When the Supreme Court struck down Roe v. Wade and the constitutional right to abortion in June, it announced it would send the issue back to “the people and their elected representatives.” But the fight has largely shifted to a different set of supreme courts and constitutions: the state supreme courts and constitutions.
One day this month, the South Carolina Supreme Court ruled that privacy rights in the state constitution include the right to abortion, overturning the state’s six-week abortion ban. Hours later, the Idaho Supreme Court ruled in reverse, saying the state’s constitution does not protect the right to abortion; the ban there would stand.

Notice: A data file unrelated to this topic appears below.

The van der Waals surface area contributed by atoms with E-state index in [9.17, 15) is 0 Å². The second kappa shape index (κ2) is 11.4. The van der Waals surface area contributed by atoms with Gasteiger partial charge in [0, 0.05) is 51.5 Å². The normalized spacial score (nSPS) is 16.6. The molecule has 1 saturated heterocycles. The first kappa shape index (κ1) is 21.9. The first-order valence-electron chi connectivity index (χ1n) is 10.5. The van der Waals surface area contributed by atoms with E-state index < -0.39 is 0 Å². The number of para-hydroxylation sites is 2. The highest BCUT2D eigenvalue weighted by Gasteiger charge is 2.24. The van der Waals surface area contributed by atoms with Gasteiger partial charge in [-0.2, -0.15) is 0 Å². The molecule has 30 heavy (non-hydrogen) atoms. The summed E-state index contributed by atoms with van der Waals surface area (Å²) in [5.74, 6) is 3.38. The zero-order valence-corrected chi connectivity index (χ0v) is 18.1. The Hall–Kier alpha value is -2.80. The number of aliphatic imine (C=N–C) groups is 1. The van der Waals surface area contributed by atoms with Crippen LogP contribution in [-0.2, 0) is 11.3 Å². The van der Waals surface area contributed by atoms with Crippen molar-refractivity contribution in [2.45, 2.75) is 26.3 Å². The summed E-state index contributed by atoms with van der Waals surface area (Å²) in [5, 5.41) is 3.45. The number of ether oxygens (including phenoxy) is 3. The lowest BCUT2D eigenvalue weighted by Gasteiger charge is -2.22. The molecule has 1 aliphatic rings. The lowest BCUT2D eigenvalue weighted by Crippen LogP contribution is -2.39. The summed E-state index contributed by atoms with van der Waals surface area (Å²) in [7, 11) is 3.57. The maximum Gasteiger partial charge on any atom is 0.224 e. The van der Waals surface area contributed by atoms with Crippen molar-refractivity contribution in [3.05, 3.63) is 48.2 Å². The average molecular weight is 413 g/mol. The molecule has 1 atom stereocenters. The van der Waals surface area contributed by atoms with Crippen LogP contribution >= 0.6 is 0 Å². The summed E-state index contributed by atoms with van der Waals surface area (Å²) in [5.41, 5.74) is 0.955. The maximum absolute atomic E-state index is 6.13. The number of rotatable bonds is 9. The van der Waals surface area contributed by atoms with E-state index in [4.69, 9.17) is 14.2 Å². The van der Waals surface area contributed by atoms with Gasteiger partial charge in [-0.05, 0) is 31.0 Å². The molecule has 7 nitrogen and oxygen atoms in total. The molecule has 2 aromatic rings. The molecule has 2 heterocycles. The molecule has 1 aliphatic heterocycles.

The disparate decisions show just how turbulent and intricate the fight over abortion rights will be in the coming months as advocates and opponents of the rights overturn state constitutions.
For abortion rights groups, state constitutions are an important part of a strategy to overturn a ban on abortions in large swathes of the country. The documents provide a longer and more generous enumeration of rights than the U.S. Constitution, and history is replete with examples of state courts using them to lead the way in establishing broad rights and lifting restrictions on abortion. They offer a way around unjust state legislatures that are pushing for stricter laws.